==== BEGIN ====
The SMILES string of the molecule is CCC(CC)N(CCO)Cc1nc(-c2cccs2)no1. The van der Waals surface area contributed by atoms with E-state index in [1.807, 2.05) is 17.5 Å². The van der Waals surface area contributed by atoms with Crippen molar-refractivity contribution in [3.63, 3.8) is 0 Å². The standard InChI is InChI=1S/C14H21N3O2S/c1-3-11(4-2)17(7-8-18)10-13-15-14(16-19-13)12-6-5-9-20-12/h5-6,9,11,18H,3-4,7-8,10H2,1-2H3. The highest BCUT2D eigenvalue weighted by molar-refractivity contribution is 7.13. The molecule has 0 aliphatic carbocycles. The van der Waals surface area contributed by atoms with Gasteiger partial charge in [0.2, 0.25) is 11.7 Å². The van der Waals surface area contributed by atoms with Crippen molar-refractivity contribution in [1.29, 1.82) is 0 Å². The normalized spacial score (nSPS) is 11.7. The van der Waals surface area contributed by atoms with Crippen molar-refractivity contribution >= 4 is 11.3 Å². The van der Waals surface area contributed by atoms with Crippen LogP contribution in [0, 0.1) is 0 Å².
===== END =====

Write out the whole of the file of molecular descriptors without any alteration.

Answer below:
The SMILES string of the molecule is CCC(CC)N(CCO)Cc1nc(-c2cccs2)no1. The van der Waals surface area contributed by atoms with E-state index in [1.807, 2.05) is 17.5 Å². The van der Waals surface area contributed by atoms with Crippen molar-refractivity contribution in [3.63, 3.8) is 0 Å². The standard InChI is InChI=1S/C14H21N3O2S/c1-3-11(4-2)17(7-8-18)10-13-15-14(16-19-13)12-6-5-9-20-12/h5-6,9,11,18H,3-4,7-8,10H2,1-2H3. The highest BCUT2D eigenvalue weighted by molar-refractivity contribution is 7.13. The molecule has 0 aliphatic carbocycles. The van der Waals surface area contributed by atoms with Gasteiger partial charge in [0.2, 0.25) is 11.7 Å². The van der Waals surface area contributed by atoms with Crippen molar-refractivity contribution in [1.29, 1.82) is 0 Å². The normalized spacial score (nSPS) is 11.7. The van der Waals surface area contributed by atoms with Crippen molar-refractivity contribution >= 4 is 11.3 Å². The van der Waals surface area contributed by atoms with Crippen LogP contribution in [0, 0.1) is 0 Å².